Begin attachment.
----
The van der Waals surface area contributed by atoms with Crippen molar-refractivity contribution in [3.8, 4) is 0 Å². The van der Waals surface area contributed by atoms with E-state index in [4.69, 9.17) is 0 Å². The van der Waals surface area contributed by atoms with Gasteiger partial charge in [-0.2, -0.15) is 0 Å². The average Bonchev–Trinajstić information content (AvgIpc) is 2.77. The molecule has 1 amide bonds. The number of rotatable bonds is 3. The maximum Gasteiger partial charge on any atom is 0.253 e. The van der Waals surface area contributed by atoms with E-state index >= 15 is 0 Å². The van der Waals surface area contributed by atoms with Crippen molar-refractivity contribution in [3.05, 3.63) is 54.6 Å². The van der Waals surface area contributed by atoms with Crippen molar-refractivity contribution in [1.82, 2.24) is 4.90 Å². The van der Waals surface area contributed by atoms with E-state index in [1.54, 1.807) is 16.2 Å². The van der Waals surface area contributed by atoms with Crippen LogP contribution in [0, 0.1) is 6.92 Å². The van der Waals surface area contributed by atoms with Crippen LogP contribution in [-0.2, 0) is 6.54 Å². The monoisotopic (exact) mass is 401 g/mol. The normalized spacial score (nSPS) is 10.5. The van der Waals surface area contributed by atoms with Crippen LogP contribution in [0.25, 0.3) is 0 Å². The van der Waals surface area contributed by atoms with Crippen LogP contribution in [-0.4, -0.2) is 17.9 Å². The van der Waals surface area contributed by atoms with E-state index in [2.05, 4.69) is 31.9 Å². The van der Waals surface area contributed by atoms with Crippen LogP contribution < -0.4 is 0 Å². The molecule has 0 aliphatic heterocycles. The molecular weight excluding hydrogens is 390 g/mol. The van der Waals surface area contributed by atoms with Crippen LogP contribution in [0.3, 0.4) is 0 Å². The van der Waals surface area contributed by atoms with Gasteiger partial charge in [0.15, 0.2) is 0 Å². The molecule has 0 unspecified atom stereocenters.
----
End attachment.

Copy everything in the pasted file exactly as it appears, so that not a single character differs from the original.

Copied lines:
The van der Waals surface area contributed by atoms with Crippen molar-refractivity contribution in [3.8, 4) is 0 Å². The van der Waals surface area contributed by atoms with E-state index in [4.69, 9.17) is 0 Å². The van der Waals surface area contributed by atoms with Gasteiger partial charge in [-0.2, -0.15) is 0 Å². The average Bonchev–Trinajstić information content (AvgIpc) is 2.77. The molecule has 1 amide bonds. The number of rotatable bonds is 3. The maximum Gasteiger partial charge on any atom is 0.253 e. The van der Waals surface area contributed by atoms with E-state index >= 15 is 0 Å². The van der Waals surface area contributed by atoms with Crippen molar-refractivity contribution in [3.05, 3.63) is 54.6 Å². The van der Waals surface area contributed by atoms with Crippen molar-refractivity contribution in [1.82, 2.24) is 4.90 Å². The van der Waals surface area contributed by atoms with E-state index in [1.54, 1.807) is 16.2 Å². The van der Waals surface area contributed by atoms with Crippen LogP contribution in [0, 0.1) is 6.92 Å². The van der Waals surface area contributed by atoms with Crippen LogP contribution in [-0.2, 0) is 6.54 Å². The monoisotopic (exact) mass is 401 g/mol. The normalized spacial score (nSPS) is 10.5. The van der Waals surface area contributed by atoms with Crippen LogP contribution in [0.25, 0.3) is 0 Å². The van der Waals surface area contributed by atoms with Crippen LogP contribution in [-0.4, -0.2) is 17.9 Å². The van der Waals surface area contributed by atoms with E-state index in [2.05, 4.69) is 31.9 Å². The van der Waals surface area contributed by atoms with Crippen LogP contribution < -0.4 is 0 Å². The molecule has 0 aliphatic heterocycles. The molecular weight excluding hydrogens is 390 g/mol. The van der Waals surface area contributed by atoms with Crippen LogP contribution in [0.3, 0.4) is 0 Å². The van der Waals surface area contributed by atoms with Gasteiger partial charge in [0.15, 0.2) is 0 Å². The molecule has 0 unspecified atom stereocenters.